Documentation for Eligibility

Students sitting in courtyard

Student self-report is considered a vital source of information when reviewing and determining accommodations. Gathering a self-report from the student is the first step in our accommodation determination process. We recognize that people with disabilities are experts of their own experiences and important sources of information. Accordingly, we welcome self-disclosures and personal histories as critical elements of the application screening process.

Documentation is often required and necessary to support the self-report and to provide a better insight into how a disability impacts various aspects of a student's academics or residential experience. Some specific types of accommodation requests may require more detailed documentation than others. Students are strongly encouraged, but not required, to submit any relevant documentation that they have when registering with Disability Services.

Please note that you should not delay meeting with us if you are concerned about not having the right documentation. Access Coordinators will discuss specific third-part documentation needs during your Welcome Meeting and steps you can take after the meeting. Our priority is meeting with you, not reviewing the documentation.

Insufficient documentation will not delay the initial meeting, but it may delay the consideration of possible approval for certain accommodations.

Types of Documentation:

Disability Disclosure Form (Fillable PDF)

· This is our most preferred form of documentation. Students are strongly encouraged to provide this form to their healthcare provider to complete on their behalf.

· In cases where the healthcare provider submits their own written letter but the letter does not address the elements outlined below, Disability Services may request that the student submit this form instead.

· If you have had a neuropsychological/psycho-educational evaluation or have a prior history of accommodations (see below), please submit these in addition to this completed form.

Letters written by a healthcare provider:

If you submit a letter in place of the Disability Disclosure Form, it should contain the following elements:

  • Written on an official letterhead
  • Written by a licensed healthcare professional who has been treating the student and is familiar with the impact of the student's disability
  • Be signed by the healthcare professional
  • Be in a non-editable format (i.e., not a Word Document)
  • Be dated within the past 5 years
  • Indicate the nature of the disability or condition:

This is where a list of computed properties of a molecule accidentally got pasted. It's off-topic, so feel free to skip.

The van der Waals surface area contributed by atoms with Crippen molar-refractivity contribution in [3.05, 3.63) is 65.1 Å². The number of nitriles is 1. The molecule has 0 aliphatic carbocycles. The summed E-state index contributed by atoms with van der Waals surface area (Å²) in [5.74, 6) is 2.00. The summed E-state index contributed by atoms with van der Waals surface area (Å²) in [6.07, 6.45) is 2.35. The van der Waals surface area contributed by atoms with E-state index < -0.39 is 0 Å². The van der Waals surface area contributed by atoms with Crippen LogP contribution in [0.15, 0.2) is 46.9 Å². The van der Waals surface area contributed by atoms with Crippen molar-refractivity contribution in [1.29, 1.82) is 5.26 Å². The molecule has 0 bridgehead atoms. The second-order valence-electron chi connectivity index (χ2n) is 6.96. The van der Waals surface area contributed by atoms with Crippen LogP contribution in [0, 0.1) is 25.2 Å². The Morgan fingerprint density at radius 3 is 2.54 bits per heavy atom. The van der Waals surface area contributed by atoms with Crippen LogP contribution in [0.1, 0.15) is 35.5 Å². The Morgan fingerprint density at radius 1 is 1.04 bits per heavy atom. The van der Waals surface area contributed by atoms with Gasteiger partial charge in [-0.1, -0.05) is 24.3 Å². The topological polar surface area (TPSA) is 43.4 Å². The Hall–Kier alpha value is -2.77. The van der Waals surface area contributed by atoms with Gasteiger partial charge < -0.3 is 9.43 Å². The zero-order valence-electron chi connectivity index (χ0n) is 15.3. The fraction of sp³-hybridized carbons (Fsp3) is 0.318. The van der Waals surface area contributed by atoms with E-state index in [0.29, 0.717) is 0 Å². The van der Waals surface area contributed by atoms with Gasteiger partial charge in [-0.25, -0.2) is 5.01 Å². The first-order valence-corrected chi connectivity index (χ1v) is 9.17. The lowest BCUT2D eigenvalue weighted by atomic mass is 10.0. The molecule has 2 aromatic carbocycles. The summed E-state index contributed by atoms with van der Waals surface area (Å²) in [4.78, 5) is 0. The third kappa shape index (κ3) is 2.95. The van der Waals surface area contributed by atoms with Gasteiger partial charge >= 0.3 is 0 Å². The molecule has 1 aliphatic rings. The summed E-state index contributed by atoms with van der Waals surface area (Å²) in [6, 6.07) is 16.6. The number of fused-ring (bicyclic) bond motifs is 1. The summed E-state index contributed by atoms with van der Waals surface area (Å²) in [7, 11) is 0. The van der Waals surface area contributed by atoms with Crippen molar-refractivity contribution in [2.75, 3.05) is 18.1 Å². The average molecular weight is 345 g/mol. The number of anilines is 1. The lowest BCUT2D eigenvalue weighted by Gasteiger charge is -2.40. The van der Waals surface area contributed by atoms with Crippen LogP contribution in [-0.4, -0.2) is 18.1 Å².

• Include the specific diagnosis, a general description of the impairment, and the duration of the impairment (e.g., temporary, permanent, progressive, episodic).
  • Indicate the impact of the disability:
  • Describe the functional limitations of the disability as they relate to the request for accommodation(s) (i.e., how does the impairment limit one or more major life activity?)
  • Indicate the severity of the disability:
  • Describe the extent to which the impairment limits the student's ability to perform a major life activity. The provider may also indicate whether any specific conditions, stimuli, or environments exacerbate (or mitigate) the severity of the condition.

Recommendations for accommodations:

Accommodations listed within the documentation will be considered as recommendations to help guide our interactive process; a specific recommendation from a healthcare professional does not guarantee approval for those accommodations.

If there are any diagnostic test results or evaluations conducted, such as a neuropsychological/psychoeducation assessment, the healthcare provider is encouraged to include these reports along with their letter.

If you have a history of accommodations (e.g., high school, standardized testing, or prior college), please provide documentation of this. This could include:

  • A high school IEP, 504 plan, or the private school equivalent
  • A College Board letter verifying accommodations for SAT or ACT testing, or any other verification of accommodations for standardized testing
  • A letter from your previous college/university verifying your accommodations

Other forms of documentation may include:

· A neuropsychological or psycho-educational evaluation report (preferably completed within the past 5 years)

· A detailed letter written by a certified healthcare provider

Documentation that will not be considered:

The following are examples of documentation that will not be considered in our accommodation review process:

  • Screenshots from a patient portal
  • Photos of medication bottles
  • A list of your prescription medication without context about the diagnosis
  • Letters without an official letterhead
  • HEIC files (Disability Services is not able to open these file types - please convert to PDF or jpeg)
  • Medical test results without narrative descriptions
  • Summary of hospital/doctor visit